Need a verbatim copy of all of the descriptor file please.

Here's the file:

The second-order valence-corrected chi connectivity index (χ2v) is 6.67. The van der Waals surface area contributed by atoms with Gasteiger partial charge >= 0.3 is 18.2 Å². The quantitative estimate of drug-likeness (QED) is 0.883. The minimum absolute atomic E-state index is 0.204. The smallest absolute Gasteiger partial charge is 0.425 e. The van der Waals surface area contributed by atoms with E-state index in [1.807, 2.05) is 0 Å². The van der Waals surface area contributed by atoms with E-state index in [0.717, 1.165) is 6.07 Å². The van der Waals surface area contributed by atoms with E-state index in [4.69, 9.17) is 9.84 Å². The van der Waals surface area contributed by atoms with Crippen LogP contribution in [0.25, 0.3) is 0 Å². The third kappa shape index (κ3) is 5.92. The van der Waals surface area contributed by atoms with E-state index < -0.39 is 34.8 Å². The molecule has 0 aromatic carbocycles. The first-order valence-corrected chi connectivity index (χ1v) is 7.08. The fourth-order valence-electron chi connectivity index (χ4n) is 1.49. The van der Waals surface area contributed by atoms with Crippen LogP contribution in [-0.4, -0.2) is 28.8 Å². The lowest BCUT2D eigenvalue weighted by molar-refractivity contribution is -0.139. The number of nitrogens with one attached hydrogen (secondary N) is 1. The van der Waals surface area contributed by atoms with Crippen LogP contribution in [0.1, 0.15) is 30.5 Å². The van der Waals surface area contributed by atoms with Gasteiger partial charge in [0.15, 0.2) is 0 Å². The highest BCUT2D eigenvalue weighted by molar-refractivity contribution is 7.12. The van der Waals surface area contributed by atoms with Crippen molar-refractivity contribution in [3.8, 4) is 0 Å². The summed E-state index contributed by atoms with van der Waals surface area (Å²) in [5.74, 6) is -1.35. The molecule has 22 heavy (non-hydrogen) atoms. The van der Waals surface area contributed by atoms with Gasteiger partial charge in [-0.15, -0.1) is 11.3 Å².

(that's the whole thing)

The second-order valence-corrected chi connectivity index (χ2v) is 6.67. The van der Waals surface area contributed by atoms with Gasteiger partial charge >= 0.3 is 18.2 Å². The quantitative estimate of drug-likeness (QED) is 0.883. The minimum absolute atomic E-state index is 0.204. The smallest absolute Gasteiger partial charge is 0.425 e. The van der Waals surface area contributed by atoms with E-state index in [1.807, 2.05) is 0 Å². The van der Waals surface area contributed by atoms with E-state index in [0.717, 1.165) is 6.07 Å². The van der Waals surface area contributed by atoms with E-state index in [4.69, 9.17) is 9.84 Å². The van der Waals surface area contributed by atoms with Crippen LogP contribution in [0.25, 0.3) is 0 Å². The third kappa shape index (κ3) is 5.92. The van der Waals surface area contributed by atoms with E-state index < -0.39 is 34.8 Å². The molecule has 0 aromatic carbocycles. The first-order valence-corrected chi connectivity index (χ1v) is 7.08. The fourth-order valence-electron chi connectivity index (χ4n) is 1.49. The van der Waals surface area contributed by atoms with Crippen LogP contribution in [-0.4, -0.2) is 28.8 Å². The lowest BCUT2D eigenvalue weighted by molar-refractivity contribution is -0.139. The number of nitrogens with one attached hydrogen (secondary N) is 1. The van der Waals surface area contributed by atoms with Crippen LogP contribution in [0.1, 0.15) is 30.5 Å². The van der Waals surface area contributed by atoms with Gasteiger partial charge in [0.15, 0.2) is 0 Å². The highest BCUT2D eigenvalue weighted by molar-refractivity contribution is 7.12. The van der Waals surface area contributed by atoms with Crippen molar-refractivity contribution in [3.8, 4) is 0 Å². The summed E-state index contributed by atoms with van der Waals surface area (Å²) in [5.74, 6) is -1.35. The molecule has 22 heavy (non-hydrogen) atoms. The van der Waals surface area contributed by atoms with Gasteiger partial charge in [-0.15, -0.1) is 11.3 Å².